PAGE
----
Paul Dewick is an Honorary Senior Research Fellow at the Manchester Institute of Innovation Research in Alliance Manchester Business School, The University of Manchester, and Professor of Sustainability and Innovation at Keele Business School, Keele University. He is a member of the Steering Committee of Future Earth's Knowledge Action Network on Systems of Sustainable Consumption and Production (https://futureearth.org/networks/knowledge-action-networks/systems-of-sustainable-consumption-and-production/), and co-leads the Working Group on Circular Economy (https://sscp.futureearth.org/our-work/working-group-circular-economy/).
Paul's research explores the role of innovation in systems of sustainable consumption and production. Much of Paul's past work has looked at eco-innovation in the food and built environment sectors. More recently he has explored the factors facilitating and hindering the circular economy, and the sustainability implications of innovations stimulated by crises. His research has been funded by external grants totalling over £1.5m, including, most recently, funding in 2021 from the British Academy to explore regenerative and circular practices in the Amazon region, and in 2020 from the US National Science Foundation to establish a series of working groups exploring how COVID19 can contribute to sustainability transitions.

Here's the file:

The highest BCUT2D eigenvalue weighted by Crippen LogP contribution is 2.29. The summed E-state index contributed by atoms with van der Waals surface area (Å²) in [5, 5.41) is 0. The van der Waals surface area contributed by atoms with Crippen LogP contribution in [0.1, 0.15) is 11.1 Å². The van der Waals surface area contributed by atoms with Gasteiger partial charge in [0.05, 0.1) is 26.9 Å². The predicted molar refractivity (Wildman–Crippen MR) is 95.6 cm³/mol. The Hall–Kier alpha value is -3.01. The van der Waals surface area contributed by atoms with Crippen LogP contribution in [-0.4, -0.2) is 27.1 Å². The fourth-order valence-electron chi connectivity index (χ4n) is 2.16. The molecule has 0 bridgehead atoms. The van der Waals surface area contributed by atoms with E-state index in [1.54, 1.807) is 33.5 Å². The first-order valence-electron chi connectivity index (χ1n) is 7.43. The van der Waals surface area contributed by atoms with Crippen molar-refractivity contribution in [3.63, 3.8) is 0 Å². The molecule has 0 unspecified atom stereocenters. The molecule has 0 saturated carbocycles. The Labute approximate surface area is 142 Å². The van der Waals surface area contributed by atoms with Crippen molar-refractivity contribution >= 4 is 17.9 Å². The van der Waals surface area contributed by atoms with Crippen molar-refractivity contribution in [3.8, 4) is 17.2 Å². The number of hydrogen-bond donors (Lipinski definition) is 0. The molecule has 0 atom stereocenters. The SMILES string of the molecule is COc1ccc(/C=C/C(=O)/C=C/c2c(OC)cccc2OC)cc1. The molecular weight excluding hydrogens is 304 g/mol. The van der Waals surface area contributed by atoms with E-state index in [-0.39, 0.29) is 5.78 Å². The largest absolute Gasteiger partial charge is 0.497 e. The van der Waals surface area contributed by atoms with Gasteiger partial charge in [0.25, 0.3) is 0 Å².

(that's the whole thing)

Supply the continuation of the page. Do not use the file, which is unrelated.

Between 2007 and 2018 Paul was a Lecturer and Senior Lecturer at AMBS. He was awarded The University of Manchester Distinguished Achievement Award Teacher of the Year in 2015 for his outstanding contribution to innovation in teaching and excellence in education. He was MBS Academic of the Year for undergraduate programmes in 2011 and a member of the MBS Teaching Academy. He is an alumnus of the International Teachers Programme, which he attended at Kellogg School of Management, Northwestern University, Chicago in 2011.
Since 2016 he has taken his innovative teaching and learning approach beyond the classroom to tackle environmental and social challenges. With funding totalling over £550k from ESRC IAA (2016), Greater Manchester Academic Health Sciences Network (2017), Innovation Fund Denmark (2018), Health Innovation Manchester (2018), ICURe (2019) and Innovate UK (2020), he has worked with Dr Emma Stanmore from UoM's School of Health Sciences and external collaborators to develop digital technology solutions to empower older people to self manage their health and optimise healthy ageing and independence. In 2020, Emma and Paul spun out the company as KOKU Health Ltd (www.kokuhealth.com). Their work was recognised with an award for 'Outstanding Contribution to Social Innovation' at The University of Manchester 'Making a Difference for Social Responsibility 2019' (http://www.socialresponsibility.manchester.ac.uk/get-involved/awards/award-winners-and-highly-commended-2019/).